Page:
Gary Johnson, the Presidential Candidate Who 'Agrees With You 100 Percent,' Will Be in Dallas This Week

Categories: Campaign News

GaryJohnson.jpg
Pop quiz: Which presidential candidate, whose name will appear on the ballot in all 50 states, paid his way through college as a door-to-door handyman? Which one earned the nickname "Governor Veto" by rejecting more than 750 bills passed by his state's legislature? Which one competed in a re-enactment of the Bataan Death March and lived to tell about it? And which one loves marijuana so much he wants to legalize it?

If you said Mitt Romney to any of the above questions, you're an idiot. Same with Barack Obama. The answer is former New Mexico Governor Gary Johnson, the Libertarian Party's candidate in the 2012 presidential election.

You've probably heard little or nothing about Johnson. That's because the lamestream media, being tools of the two-party establishment, systematically ignore his existence. So, to catch you up, Johnson is the extremely fiscally conservative Republican who believes in abolishing the IRS, minimizing intervention in foreign countries, and promoting civil liberties. Oh, and per his campaign video, he is "the only candidate who agrees with you 100 percent."

If you want to know more specifics, you can visit his campaign website. Or, you can ask him in person, seeing as his campaign will swing through Texas this week.

He'll be in Odessa on Tuesday, which is a bit of a drive, but he's scheduled to be at The Free Man in Deep Ellum at 7 p.m. Wednesday before making his way to the Park City Club the next morning for for a 7:30 breakfast. Two more Thursday stops follow in Fort Worth, at 4 p.m. at Pop's Safari Room and at Joe T. Garcia's at 7:30 p.m., before Johnson makes his way to Austin, San Antonio and Houston.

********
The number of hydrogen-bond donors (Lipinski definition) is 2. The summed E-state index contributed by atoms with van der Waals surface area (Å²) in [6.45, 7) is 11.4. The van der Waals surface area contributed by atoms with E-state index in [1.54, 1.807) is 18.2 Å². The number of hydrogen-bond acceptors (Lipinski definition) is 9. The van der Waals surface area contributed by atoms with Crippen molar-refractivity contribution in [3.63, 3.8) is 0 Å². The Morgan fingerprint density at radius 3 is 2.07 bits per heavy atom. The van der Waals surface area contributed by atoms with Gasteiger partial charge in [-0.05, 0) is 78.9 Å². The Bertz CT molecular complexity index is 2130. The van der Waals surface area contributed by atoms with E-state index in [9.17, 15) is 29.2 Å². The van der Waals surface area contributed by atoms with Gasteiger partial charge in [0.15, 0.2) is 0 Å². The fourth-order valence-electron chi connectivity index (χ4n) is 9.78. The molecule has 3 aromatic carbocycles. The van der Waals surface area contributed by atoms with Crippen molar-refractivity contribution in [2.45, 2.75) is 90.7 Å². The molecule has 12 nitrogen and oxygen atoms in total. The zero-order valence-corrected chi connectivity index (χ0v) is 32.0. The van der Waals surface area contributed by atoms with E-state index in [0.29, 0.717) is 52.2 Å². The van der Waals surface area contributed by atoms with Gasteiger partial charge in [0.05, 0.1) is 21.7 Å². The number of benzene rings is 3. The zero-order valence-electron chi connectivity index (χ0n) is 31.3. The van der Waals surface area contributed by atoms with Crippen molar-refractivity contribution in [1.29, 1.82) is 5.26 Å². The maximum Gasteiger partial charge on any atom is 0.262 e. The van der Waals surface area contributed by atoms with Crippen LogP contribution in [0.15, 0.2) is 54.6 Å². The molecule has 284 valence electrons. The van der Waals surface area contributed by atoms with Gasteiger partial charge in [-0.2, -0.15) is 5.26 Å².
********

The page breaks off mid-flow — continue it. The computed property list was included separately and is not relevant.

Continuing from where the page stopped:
All but the Safari Room will cost you $50, which is quite the bargain for rubbing elbows with a presidential candidate. It's a helluva lot cheaper, at least, than having dinner with Romney.


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43 comments
morrainepeak
morrainepeak

 @jerikjonnson  Poverty rates in New Mexico are among the highest in the nation exceeded only by Missippi, Puerto Rico and parts of DC. The PCIG (per capita income gap NM Metro Vs. Non-metro )was lowest in 1969 and highest in 2000, according to RUPRI state domographic and economic profiles. Other sources of info include the American Legislative Exchange Council and Census 2000 Bureau of Economic Analysis.  Don't make others do your homework for you.

Myrna.Minkoff-Katz
Myrna.Minkoff-Katz topcommenter

Libertarians shut out the real problems of a dystopian world and live a fantasy that life is beautiful all the time.

holmantx
holmantx topcommenter

Johnson at the Free Man, eh?  I'll be there.  He holds the record for vetoes.  

 

I met him several years ago.  We were both naked at the time.  I said, you look familiar.  He said, I'm the governor!

 

the governor of what?

 

the state!

 

Lose the Gross sales receipts tax and you your state income tax, and you might be able to hang on to your doctors.

 

We were in the showers at Fort Marcy Park (sports facility), north of the Roundhouse (state capital) in Santa Fe, New Mexico circa 2000.

morrainepeak
morrainepeak

New Mexico has been economically depressed since 1975.  If it wasn't for the two national labs and Air Force bases, the state would be the economic equivalent of Bangladesh.  Except for his legendary pot smoking as a student at UNM, Gov. Johnson is an otherwise undistinguished local figure.  His tenure as governor saw the largest mass exodus of professionals from the state, increasing multigenerational endemic heroin addction (and crime) in the northern counties, and the closure of an iconic 100 year old  Albuquerque hospital due to bankruptcy...leaving only the decimation of an above average public school system to his predecessor, Gov. Richardson 

Ironically, the 30% of New Mexico residents not on welfare or living off of daddy's trust fund in Santa Fe or Taos (talk about a gap between rich and poor!) regard Gov, Rick Perry as a distinguished politician.  Be careful what you wish for Amigos.

RTGolden
RTGolden

Nice Eric, take a chance to shed some light on a viable 3rd party candidate, maybe point out that if we really want our government to change we HAVE to vote 3rd, 4th, and 5th party candidates into office; but you take the easy route, try to be cute and blow it.